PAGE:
How to Be Perfect: A Guide for Girls

2019-20 Rising Voices Fellow Hannah Landau's zine pages. Via Hannah Landau.

Now that you’re here, I’m going to tell you a secret: I don’t actually know how to be perfect. But before you leave, I would like to share some wisdom with you about why that’s okay—perfect, even. Perhaps this sentiment is better phrased in the words of former rockstar Hannah Montana who, in all her teenage glory, spoke this timeless, proverbial phrase: “Nobody’s perfect.”

Above is a collage I made for a culminating RVF zine project. I hadn't worked on the collage enough before the deadline due to school demands and, after working on it quickly the night before the due date, I did not want to submit it with my name because it is not up to my collaging caliber. I was fine with the page on the left—not so much with the page on the right—but I couldn't submit only the left side as I had made the collage a double-page spread. This is an example of something that I did well, but just not as well as I was and am capable of. This is something that is imperfect but still good.

The thing is, girls are more likely to see this imperfection as frustrating, as we have been taught that we are either good at something, or we are not. This is why, despite spending hours on the collage, I didn’t want to submit it. Perfect or nothing were the only two options. Showing something failed is worse than showing nothing, because at least if you give nothing people assume you just didn’t try, right? G-d forbid the other girls in my program think I’m a mediocre collager when I’m not, especially since it’s my fault they would think that because I did not manage my time correctly. If they never see what I can do, they’ll never know if I am good or bad at it. This skewed thinking shows that it’s not really about being better than I was before; it’s that I don’t want to showcase the fact that I am not actually superwoman.

Perfection is the goal and trying is the consequence. If somebody sees work that is unfinished or imperfect in the place of a completed version of that work, what will they think of you? Is that really the best you can do?

How clever of the patriarchy! Teaching girls that our abilities are fixed and that it’s better to show nothing of yourself than be flawed. This notion can exhibit itself in toxic ways, leading girls not to try anything because we might be told we are not good at it. How are we supposed to try anything at all if we are scared of our own flaws? Something that must either be accepted or changed has been weaponized against us to keep us from trying and failing. But failing is part of success, and weakness shows we are human.

I am and will always be imperfect, and I can think of that as a curse or a blessing: either way, it is fact. By our very nature, we will never be perfect. Through this experience, and many, many others, I’ve learned that in trying to be perfect and always inevitably falling short, I end up hurting myself more than if I had just prioritized and stopped holding myself to the most ridiculous standard.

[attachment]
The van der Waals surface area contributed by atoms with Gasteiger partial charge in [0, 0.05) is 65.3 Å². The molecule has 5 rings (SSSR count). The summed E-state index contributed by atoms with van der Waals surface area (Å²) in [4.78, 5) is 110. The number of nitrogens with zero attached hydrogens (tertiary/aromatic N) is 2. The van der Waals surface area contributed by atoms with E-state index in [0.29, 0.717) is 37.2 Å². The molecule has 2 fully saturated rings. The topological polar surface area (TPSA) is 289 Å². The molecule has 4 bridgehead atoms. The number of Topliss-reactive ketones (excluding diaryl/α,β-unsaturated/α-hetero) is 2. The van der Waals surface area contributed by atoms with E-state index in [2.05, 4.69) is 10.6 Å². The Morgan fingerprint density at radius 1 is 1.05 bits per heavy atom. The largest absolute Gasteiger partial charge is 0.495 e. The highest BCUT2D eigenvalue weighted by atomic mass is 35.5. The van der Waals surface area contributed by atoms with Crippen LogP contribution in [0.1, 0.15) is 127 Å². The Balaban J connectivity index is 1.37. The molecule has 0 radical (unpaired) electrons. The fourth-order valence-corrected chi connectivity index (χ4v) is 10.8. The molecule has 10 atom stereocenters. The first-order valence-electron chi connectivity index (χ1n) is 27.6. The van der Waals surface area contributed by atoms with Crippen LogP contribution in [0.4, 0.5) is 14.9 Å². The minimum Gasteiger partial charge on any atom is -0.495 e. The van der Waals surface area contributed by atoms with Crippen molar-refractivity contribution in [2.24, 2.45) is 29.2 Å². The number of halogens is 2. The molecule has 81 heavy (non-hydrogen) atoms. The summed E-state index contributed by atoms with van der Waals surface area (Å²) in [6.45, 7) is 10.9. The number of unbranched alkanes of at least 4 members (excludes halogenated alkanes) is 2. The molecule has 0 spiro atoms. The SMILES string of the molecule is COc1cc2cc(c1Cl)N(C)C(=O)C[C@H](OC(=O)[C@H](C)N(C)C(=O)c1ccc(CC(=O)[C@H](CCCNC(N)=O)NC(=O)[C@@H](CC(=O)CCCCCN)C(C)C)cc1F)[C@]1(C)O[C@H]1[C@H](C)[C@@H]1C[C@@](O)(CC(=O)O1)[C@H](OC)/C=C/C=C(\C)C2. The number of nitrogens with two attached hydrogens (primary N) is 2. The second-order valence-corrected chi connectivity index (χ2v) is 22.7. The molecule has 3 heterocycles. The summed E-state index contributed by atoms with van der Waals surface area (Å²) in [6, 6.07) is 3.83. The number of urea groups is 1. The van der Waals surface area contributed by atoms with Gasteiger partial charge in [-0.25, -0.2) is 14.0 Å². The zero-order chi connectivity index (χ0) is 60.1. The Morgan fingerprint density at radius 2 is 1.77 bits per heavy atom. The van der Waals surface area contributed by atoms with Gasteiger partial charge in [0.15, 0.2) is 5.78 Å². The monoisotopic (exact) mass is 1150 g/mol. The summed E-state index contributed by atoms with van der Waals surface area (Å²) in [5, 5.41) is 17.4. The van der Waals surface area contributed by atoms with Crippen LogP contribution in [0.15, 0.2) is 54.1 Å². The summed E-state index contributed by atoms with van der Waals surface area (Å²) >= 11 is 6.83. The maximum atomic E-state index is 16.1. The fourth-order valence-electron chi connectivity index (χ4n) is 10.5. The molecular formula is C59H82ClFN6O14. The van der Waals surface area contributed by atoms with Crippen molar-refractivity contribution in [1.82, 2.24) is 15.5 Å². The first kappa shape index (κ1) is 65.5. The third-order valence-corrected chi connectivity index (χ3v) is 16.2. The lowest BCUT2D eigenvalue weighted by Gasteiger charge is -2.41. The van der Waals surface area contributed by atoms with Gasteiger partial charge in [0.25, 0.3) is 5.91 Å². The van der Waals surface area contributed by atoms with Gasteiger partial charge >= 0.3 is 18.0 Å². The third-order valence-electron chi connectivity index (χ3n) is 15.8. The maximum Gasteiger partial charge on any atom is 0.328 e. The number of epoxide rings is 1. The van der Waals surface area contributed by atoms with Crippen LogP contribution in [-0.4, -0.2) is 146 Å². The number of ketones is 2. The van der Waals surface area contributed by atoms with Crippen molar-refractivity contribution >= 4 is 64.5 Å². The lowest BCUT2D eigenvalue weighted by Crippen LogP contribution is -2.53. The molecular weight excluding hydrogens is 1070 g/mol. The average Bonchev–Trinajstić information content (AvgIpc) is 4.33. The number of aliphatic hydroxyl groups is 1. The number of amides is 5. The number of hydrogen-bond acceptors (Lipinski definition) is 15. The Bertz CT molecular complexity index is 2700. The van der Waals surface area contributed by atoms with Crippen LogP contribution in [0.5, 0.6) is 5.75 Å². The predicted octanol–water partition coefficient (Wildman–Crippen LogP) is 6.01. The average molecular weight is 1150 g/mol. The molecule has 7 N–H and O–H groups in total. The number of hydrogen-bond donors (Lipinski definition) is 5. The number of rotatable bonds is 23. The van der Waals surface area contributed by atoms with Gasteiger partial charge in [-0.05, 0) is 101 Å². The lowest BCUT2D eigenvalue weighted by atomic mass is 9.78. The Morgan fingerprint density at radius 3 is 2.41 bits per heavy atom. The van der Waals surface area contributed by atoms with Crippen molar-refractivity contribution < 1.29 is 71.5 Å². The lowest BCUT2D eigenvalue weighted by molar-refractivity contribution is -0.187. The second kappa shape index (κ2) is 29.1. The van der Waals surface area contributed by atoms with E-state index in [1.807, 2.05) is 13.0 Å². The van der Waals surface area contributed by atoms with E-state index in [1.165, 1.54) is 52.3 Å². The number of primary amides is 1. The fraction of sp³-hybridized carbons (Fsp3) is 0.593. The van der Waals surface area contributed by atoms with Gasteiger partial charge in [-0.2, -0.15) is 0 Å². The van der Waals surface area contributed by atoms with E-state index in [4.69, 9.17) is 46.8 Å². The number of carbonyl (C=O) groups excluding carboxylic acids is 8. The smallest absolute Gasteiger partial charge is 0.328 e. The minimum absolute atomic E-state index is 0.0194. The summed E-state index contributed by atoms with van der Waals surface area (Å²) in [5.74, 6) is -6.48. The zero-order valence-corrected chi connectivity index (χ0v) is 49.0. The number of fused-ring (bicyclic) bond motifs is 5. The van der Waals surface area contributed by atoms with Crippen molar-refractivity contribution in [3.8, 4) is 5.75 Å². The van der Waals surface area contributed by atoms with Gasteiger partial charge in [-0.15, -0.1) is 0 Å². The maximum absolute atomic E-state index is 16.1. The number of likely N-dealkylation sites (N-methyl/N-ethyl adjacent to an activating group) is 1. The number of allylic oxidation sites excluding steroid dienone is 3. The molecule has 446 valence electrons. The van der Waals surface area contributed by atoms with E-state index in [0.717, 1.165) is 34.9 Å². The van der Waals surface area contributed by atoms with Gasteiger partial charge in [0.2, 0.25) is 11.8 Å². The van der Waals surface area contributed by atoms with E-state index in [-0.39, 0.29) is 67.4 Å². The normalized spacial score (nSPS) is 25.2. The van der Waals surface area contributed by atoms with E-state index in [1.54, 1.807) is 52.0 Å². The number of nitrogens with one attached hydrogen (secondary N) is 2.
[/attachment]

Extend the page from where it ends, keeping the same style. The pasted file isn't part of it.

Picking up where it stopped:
Alas, this is the source of both great beauty and frustration in my human life. But I can excel in the areas I put effort into, and though I will never be perfect at anything, with effort comes progress, and therein lies the reward. I mean, anybody can make a collage if they have the time and the right materials. Although this might be more true in creative pursuits, what might seem terrible to you might be amazing to somebody else (and vice versa). In fact, I got multiple comments from others telling me how I was a “collaging queen” despite the fact that I was embarrassed of the imperfect creation I’d made. But it doesn’t matter how many compliments you receive if you are not satisfied with yourself.

I, like other girls, forget that perfection is a trap. Many times I forget that the part of me that has internalized it as something worth reaching for actually shortens my reach instead. We need to ask ourselves if we’re pushing to be perfect because it’s an ideal goal that inspires us to be our best selves or if it is a lie we cling to because we are scared of failure. Is making a messy collage going to ruin my life? Probably not. Do I still think things like that sometimes? Yes. Do I sacrifice time and joy to be “perfect” at something else? Yes. And some things must always be sacrificed for others. But we as girls need to stop sacrificing important things like the chance to enjoy the messes we make along the way in the futile chase of perfection. If we only appreciate ourselves when we do our best, we are ignoring everything that has brought us to where we are now. And for what? An inhuman ideal? We do not need to be perfect 24/7 in order to improve or prove we can achieve what we set our minds to. Just because I can doesn’t mean I need to (just because you can doesn’t mean you need to, Hannah). There simply is, as I have found out (and you can take my word for it), not enough time in a day.

So, remind yourself, you are not perfect, and nor will you ever be. But, nor should you want to be. But if you still don’t believe the words of Hannah Montana, maybe you’ll listen to Miley Cyrus, the girl underneath: “It ain’t about how fast I get there, it ain’t about what’s waiting on the other side: It’s the climb.” Maybe it’s the Gemini in me, but I think she has a point: how can I, a rockstar in my own right, experience the best of both worlds if I don’t embrace the whole of who I am?

This piece was written as part of JWA’s Rising Voices Fellowship.

Topics: Feminism, Crafts
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How to cite this page

Landau, Hannah. "How to Be Perfect: A Guide for Girls." 9 September 2020. Jewish Women's Archive. (Viewed on September 29, 2020) <https://jwa.org/blog/risingvoices/how-be-perfect-guide-girls>.

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